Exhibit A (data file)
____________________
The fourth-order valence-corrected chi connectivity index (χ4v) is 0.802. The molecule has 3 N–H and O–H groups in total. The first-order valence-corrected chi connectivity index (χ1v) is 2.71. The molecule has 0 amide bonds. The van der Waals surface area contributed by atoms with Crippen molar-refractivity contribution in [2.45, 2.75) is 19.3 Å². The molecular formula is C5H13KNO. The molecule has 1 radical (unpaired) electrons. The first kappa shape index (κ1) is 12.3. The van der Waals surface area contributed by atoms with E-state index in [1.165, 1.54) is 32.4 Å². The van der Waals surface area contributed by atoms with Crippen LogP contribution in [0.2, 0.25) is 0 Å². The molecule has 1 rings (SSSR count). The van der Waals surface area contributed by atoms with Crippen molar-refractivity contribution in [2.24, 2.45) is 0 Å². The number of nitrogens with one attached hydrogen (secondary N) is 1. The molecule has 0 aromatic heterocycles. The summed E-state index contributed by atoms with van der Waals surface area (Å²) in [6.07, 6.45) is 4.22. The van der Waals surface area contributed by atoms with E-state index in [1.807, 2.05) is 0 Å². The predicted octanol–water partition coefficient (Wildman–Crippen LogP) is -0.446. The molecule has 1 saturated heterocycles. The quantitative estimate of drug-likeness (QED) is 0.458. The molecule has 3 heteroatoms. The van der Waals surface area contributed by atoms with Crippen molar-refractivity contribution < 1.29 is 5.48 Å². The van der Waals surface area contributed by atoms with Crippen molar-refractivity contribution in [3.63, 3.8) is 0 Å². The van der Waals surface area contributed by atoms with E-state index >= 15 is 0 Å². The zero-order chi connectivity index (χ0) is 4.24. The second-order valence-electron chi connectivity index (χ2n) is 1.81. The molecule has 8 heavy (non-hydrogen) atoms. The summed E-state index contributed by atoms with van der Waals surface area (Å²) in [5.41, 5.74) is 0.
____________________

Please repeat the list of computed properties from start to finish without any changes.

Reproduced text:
The fourth-order valence-corrected chi connectivity index (χ4v) is 0.802. The molecule has 3 N–H and O–H groups in total. The first-order valence-corrected chi connectivity index (χ1v) is 2.71. The molecule has 0 amide bonds. The van der Waals surface area contributed by atoms with Crippen molar-refractivity contribution in [2.45, 2.75) is 19.3 Å². The molecular formula is C5H13KNO. The molecule has 1 radical (unpaired) electrons. The first kappa shape index (κ1) is 12.3. The van der Waals surface area contributed by atoms with E-state index in [1.165, 1.54) is 32.4 Å². The van der Waals surface area contributed by atoms with Crippen LogP contribution in [0.2, 0.25) is 0 Å². The molecule has 1 rings (SSSR count). The van der Waals surface area contributed by atoms with Crippen molar-refractivity contribution in [2.24, 2.45) is 0 Å². The number of nitrogens with one attached hydrogen (secondary N) is 1. The molecule has 0 aromatic heterocycles. The summed E-state index contributed by atoms with van der Waals surface area (Å²) in [6.07, 6.45) is 4.22. The van der Waals surface area contributed by atoms with E-state index in [1.807, 2.05) is 0 Å². The predicted octanol–water partition coefficient (Wildman–Crippen LogP) is -0.446. The molecule has 1 saturated heterocycles. The quantitative estimate of drug-likeness (QED) is 0.458. The molecule has 3 heteroatoms. The van der Waals surface area contributed by atoms with Crippen molar-refractivity contribution < 1.29 is 5.48 Å². The van der Waals surface area contributed by atoms with Crippen molar-refractivity contribution in [3.63, 3.8) is 0 Å². The van der Waals surface area contributed by atoms with E-state index >= 15 is 0 Å². The zero-order chi connectivity index (χ0) is 4.24. The second-order valence-electron chi connectivity index (χ2n) is 1.81. The molecule has 8 heavy (non-hydrogen) atoms. The summed E-state index contributed by atoms with van der Waals surface area (Å²) in [5.41, 5.74) is 0.